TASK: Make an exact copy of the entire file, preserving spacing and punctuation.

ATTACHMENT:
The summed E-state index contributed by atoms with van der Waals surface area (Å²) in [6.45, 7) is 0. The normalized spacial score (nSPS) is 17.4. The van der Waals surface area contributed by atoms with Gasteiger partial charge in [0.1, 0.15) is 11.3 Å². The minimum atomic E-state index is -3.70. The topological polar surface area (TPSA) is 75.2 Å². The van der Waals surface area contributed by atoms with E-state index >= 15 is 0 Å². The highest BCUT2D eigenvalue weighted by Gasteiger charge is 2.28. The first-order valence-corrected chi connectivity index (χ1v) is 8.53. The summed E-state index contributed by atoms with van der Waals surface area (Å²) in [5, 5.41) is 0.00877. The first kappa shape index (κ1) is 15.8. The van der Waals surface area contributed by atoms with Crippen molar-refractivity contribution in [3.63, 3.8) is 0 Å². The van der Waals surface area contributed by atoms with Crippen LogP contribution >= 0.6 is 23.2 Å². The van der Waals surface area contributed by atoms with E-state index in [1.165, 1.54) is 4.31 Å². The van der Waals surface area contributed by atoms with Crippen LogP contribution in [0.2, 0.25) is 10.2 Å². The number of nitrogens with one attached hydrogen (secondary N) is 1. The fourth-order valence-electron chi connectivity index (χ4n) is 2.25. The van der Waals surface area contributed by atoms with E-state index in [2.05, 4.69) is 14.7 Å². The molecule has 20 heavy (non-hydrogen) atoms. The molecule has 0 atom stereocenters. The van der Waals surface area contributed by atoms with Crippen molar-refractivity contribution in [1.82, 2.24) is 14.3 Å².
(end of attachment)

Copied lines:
The summed E-state index contributed by atoms with van der Waals surface area (Å²) in [6.45, 7) is 0. The normalized spacial score (nSPS) is 17.4. The van der Waals surface area contributed by atoms with Gasteiger partial charge in [0.1, 0.15) is 11.3 Å². The minimum atomic E-state index is -3.70. The topological polar surface area (TPSA) is 75.2 Å². The van der Waals surface area contributed by atoms with E-state index >= 15 is 0 Å². The highest BCUT2D eigenvalue weighted by Gasteiger charge is 2.28. The first-order valence-corrected chi connectivity index (χ1v) is 8.53. The summed E-state index contributed by atoms with van der Waals surface area (Å²) in [5, 5.41) is 0.00877. The first kappa shape index (κ1) is 15.8. The van der Waals surface area contributed by atoms with Crippen molar-refractivity contribution in [3.63, 3.8) is 0 Å². The van der Waals surface area contributed by atoms with Crippen LogP contribution >= 0.6 is 23.2 Å². The van der Waals surface area contributed by atoms with E-state index in [1.165, 1.54) is 4.31 Å². The van der Waals surface area contributed by atoms with Crippen LogP contribution in [0.2, 0.25) is 10.2 Å². The number of nitrogens with one attached hydrogen (secondary N) is 1. The fourth-order valence-electron chi connectivity index (χ4n) is 2.25. The van der Waals surface area contributed by atoms with E-state index in [2.05, 4.69) is 14.7 Å². The molecule has 20 heavy (non-hydrogen) atoms. The molecule has 0 atom stereocenters. The van der Waals surface area contributed by atoms with Crippen molar-refractivity contribution in [1.82, 2.24) is 14.3 Å².